So, on those days, I put two bowls, milk, and a banana on the table and inform my young customers that it's a cereal fend-for-yourself kind of breakfast morning - thank you very much for coming and have a have nice day.  My excited daughter runs to the cereal cabinet so she can get there first, choosing her favorite from a variety of different cereals, shakes out the correct nutritional portion into her bowl, pours the perfect amount of milk, gets her own spoon and napkin, and starts eating with smiling pride that she's such a capable independent big kid that can do it all herself. 

My son, on the other hand, throws a humongous tantrum full of tears and how can you do this to me and "now my whole day is ruined!!!!" guilt trips like I've just served him his beloved puppy in a bowl.  And, every time he does this for the last few months now, we go through the same banter back and forth with me saying this is what he's getting today, and he says he hates cereal because it's too cold, and then I say that he needs to be more grateful and just eat it, and comes back with more pathetic tears, until eventually he gives in and eats the cereal under protest.  There is no glorious victory here.  It sucks.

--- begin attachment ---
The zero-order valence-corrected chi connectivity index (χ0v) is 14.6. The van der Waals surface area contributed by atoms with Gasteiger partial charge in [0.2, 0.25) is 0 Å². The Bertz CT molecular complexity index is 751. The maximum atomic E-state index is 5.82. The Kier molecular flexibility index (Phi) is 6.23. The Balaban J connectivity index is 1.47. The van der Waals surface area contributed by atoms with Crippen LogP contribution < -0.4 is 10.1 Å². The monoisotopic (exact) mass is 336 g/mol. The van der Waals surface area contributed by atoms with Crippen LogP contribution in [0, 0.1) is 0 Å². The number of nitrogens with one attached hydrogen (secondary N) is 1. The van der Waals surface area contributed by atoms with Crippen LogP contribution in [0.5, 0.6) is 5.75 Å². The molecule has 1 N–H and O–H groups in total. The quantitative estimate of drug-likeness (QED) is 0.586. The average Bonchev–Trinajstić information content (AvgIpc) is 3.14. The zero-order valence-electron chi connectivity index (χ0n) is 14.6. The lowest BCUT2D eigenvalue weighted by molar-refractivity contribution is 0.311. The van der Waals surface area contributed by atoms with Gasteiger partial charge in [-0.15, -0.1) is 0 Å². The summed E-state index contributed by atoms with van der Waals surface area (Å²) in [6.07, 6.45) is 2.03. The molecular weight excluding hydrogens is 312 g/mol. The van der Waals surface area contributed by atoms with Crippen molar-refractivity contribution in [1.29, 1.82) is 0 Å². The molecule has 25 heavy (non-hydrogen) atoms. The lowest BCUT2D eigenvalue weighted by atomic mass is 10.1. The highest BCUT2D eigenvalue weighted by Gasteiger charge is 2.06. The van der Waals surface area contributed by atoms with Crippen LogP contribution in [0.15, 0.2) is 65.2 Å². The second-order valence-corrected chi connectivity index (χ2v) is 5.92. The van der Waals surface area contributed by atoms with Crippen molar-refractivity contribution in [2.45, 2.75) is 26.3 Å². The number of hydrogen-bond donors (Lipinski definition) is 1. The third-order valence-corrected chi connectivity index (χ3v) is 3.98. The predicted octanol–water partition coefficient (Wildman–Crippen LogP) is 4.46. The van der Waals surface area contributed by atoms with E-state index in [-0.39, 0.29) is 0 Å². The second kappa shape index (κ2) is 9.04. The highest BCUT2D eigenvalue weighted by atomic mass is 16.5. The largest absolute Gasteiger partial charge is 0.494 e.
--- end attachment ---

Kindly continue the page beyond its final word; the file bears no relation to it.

Yesterday's cereal tantrum was the last straw.  I mean it was soooo off the charts ridiculous.  It took all my will not to yell back at him "What?!  Seriously?!  You ungrateful spoiled rotten !@#$*! how dare you give me so much sh#!@ over this g#*^%! cereal you have no idea how good you have it!!!!".   Of course I didn't say that, but it was so damn tempting!  When it comes down to it, it's not about being a martyr or doormat mom - it's about feeling under appreciated, taken for granted, and frustrated.  So, instead of causing an even bigger scene, I keep my feelings to myself, fester about it all day, and eventually (after two glasses of wine and four cookies) craft my genius master plan - Operation Cereal Busters.